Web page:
Are you a centenarian in Internet Years? Did your home have a rotary phone, likely avocado green with a permanently knotted cord? While watching television, did you ever change the channels by turning a dial*? Do you know what UHF is? Can you recall purchasing 45s in department stores like KMart? Were you ever desperately afraid you might be caught entering a Kmart, or even worse, purchasing something while it was on a blue light special? Have you ever waited by the radio with a blank cassette in an attempt to capture a song? As a child did you spontaneously play with fellow neighborhood children without your parents scheduling the activities in advance? If so, let me be the one to break the news: you are old. You have analog memories. Welcome to the club. Here are some bits of odd, arcane Middle School colloquialisms that until now, were lost to history.
Monkey Plastics [muhng-kee plas-tiks]
A term of bitter scorn and humiliation, used in reference to a pair of sneakers that did not adorn the logo of a popular name brand.
Jeff’s sneakers resembled Air Jordans, but were, to his dismay, Air Ryders. Purchased by his rational, hard working parents, who couldn’t imagine why they should be expected to pay 125 dollars for a pair of gym shoes. As soon as Jeff entered Phy Ed Class, he was not in the least surprised when someone pointed to his shoes and yelled, “Look at Jeff with those monkey plastics!”
An interjection of a small, and stupid victory. Often times inflicted by a jock type over a nerd type. An overused ritual prank popular in the 1980′s.
A wiseguy would come up to you, extend his hand and say,
“Hey, give me five!”
You, being the good sport that you are, attempt to slap his hand in return, as was the fashion of the day.** Whereupon the wiseguy would quickly remove his hand, and in a continuous motion, slick back his hair. As you caught nothing but air, the wiseguy would yell, “Psyche!” You had been the victim of a psyche out.
If your attempt at comedy went over like a fart in church, someone would inevitably call you out by saying, “Dud.” The “dud” craze sweeping my Junior High was delivered a blow by Mr. Baggot, teacher, fourth grade Social Studies, who banned the word. This was in no small part due to his liberal use of puns and other lowly witticisms.
* If you turned that dial too quickly, one of your parents would freak out, claiming that this would harm the TV. The only reason they believed this was due to the fact they were of an even more distant time, when television sets cost as much as a car, and were fragile, fussy instruments. In fact, televisions of the 70′s and 80′s are nearly indestructible. For example, my Grandmother’s beloved mammoth Zenith cabinet television purchased in 1983, only just recently died. She now sports a digital wide screen. I do not have cable, and still use rabbit ears. It is shameful thing when your 83 year old Grandmother who cannot operate a DVD player is technologically younger than you. I’m curious though, Grandma Show Off: do Judge Joe Brown and Cops come in high definition?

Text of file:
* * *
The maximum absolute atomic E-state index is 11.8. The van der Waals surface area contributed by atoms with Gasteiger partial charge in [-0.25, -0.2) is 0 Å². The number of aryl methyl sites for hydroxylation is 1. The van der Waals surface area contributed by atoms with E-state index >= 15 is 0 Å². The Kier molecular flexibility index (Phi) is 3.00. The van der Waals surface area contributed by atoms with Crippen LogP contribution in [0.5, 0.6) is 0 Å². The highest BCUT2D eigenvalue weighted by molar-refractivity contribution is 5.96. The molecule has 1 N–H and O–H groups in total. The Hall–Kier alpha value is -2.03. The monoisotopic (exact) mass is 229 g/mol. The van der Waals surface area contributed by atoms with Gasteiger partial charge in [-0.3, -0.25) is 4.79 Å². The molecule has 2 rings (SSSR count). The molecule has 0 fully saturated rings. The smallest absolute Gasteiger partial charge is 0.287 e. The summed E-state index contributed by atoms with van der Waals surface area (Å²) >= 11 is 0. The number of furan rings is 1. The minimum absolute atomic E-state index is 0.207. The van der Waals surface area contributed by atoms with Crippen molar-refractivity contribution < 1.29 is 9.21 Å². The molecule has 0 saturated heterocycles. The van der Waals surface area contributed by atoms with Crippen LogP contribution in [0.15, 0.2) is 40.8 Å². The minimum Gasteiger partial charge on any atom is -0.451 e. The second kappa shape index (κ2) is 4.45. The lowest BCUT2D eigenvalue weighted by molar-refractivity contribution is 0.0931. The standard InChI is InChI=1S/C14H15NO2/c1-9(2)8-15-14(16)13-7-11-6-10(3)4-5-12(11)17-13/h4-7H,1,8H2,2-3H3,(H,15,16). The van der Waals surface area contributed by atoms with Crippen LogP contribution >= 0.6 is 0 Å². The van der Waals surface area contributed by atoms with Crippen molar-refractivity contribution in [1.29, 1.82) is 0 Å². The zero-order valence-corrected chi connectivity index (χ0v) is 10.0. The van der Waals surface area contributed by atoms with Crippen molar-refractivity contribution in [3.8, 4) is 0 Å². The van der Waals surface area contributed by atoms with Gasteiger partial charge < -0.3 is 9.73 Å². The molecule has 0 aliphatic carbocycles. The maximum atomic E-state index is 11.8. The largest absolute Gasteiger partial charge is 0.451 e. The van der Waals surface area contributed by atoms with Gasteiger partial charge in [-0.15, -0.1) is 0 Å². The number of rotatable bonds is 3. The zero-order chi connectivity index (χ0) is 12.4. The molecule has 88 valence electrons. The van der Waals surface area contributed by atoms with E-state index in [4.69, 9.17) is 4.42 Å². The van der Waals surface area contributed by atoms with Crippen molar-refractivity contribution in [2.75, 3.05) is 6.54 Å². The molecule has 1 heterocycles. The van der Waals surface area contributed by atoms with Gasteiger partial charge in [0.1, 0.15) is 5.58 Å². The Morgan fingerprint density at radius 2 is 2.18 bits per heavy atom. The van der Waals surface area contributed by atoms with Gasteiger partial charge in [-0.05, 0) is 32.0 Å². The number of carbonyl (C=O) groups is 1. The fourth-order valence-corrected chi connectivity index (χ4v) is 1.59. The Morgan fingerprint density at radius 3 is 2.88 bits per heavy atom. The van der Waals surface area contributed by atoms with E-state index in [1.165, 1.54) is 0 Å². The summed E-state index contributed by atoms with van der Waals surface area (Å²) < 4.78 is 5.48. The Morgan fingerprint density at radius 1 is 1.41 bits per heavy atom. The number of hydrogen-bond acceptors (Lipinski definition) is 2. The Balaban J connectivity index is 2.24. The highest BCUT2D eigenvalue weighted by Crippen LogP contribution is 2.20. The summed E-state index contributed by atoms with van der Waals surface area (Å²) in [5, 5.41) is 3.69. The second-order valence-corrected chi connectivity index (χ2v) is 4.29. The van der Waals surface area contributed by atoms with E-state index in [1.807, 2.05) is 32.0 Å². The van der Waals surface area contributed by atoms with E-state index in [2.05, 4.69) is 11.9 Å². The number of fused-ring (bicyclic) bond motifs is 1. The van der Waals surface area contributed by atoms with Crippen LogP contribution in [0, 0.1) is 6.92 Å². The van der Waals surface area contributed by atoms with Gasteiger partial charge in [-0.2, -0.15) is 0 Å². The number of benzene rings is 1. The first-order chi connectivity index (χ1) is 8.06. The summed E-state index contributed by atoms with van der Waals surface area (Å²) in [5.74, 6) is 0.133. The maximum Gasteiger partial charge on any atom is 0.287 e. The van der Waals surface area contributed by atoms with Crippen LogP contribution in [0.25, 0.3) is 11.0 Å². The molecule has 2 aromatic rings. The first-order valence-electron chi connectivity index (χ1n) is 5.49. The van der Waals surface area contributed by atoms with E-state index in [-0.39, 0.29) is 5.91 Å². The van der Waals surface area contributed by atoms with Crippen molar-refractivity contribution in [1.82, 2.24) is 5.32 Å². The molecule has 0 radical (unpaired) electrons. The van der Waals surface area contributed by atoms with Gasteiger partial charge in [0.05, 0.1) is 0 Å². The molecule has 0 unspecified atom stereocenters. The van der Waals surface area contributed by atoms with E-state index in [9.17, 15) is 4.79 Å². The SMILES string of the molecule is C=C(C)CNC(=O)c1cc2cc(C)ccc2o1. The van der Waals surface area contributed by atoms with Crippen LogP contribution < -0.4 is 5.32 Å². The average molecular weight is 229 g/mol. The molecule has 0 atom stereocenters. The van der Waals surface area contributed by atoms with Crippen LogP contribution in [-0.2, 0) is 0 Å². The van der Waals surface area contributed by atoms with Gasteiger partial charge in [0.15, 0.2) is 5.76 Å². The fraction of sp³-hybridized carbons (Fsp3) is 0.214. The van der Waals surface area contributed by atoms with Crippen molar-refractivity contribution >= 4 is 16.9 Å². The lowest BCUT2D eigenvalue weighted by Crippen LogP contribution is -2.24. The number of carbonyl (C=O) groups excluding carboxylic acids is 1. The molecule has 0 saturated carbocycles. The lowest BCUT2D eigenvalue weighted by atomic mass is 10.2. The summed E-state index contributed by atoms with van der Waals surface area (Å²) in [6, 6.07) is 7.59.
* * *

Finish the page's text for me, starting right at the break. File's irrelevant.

** I believe the last time I gave someone five in earnest was in August of 1987, after a rare, but successful top-of-the -key-shot completed in a schoolyard game of Horse.
School is back in session. My favorite time of year. Cheap and abundant office supplies. Kids blowing off steam at recess, the finest din imaginable. Shorts will be disappearing from the landscape. I always get an inexplicable surge of energy come September. Today, the coffee shop worker asked if I get the student discount. Bless you. I’ll pay 10 percent extra if you’ll ask me that every order.
If you’re with me, why not celebrate with some:
Back to School Cinema
(Click through to Netflix)
1. Bad Boys
Compare Penn’s performance to his turn in the unforgivable Mystic River, and meditate on how far he has strayed.
2. Over the Edge
Matt Dillon’s first picture. Burnouts blow up the school. See what happens when you close the rec center?
3. My Bodyguard
Aside from one horrible montage (was there a law in the 80′s that movies must contain them?) this is one of my favorite high school films of all time.
5. The Chocolate War
Recently released on DVD, catch it if you’ve played out your John Hughes. Fine soundtrack.
I cut this article from a Spin Magazine, sometime in the 80′s. It’s been a fixture above my desk ever since.
How to write with style
I’m always glad to get some good news from my hometown. When I discovered New York toast-of-the-downtown playwright Adam Szymkowicz’s Deflowering Waldo is coming to Racine, Wisconsin, I practically did a spit take. The Racine I grew up in was not exactly known for cutting-edge theater. Mucho kudos are in order to the Over Our Heads Players for bringing a smart comedy and a little edge to a culturally conservative city. Their entire season is comprised of original works– can’t wait to check them out the next time I’m in town.
Wisconsinites mark your calendars:
Deflowering Waldo by Adam Szymkowicz
Apr 4, 5, 6, 11, 12, 13, 18, 19, 20, 25, 26
Sixth Street Theater
318 Sixth Street
Racine, WI 53403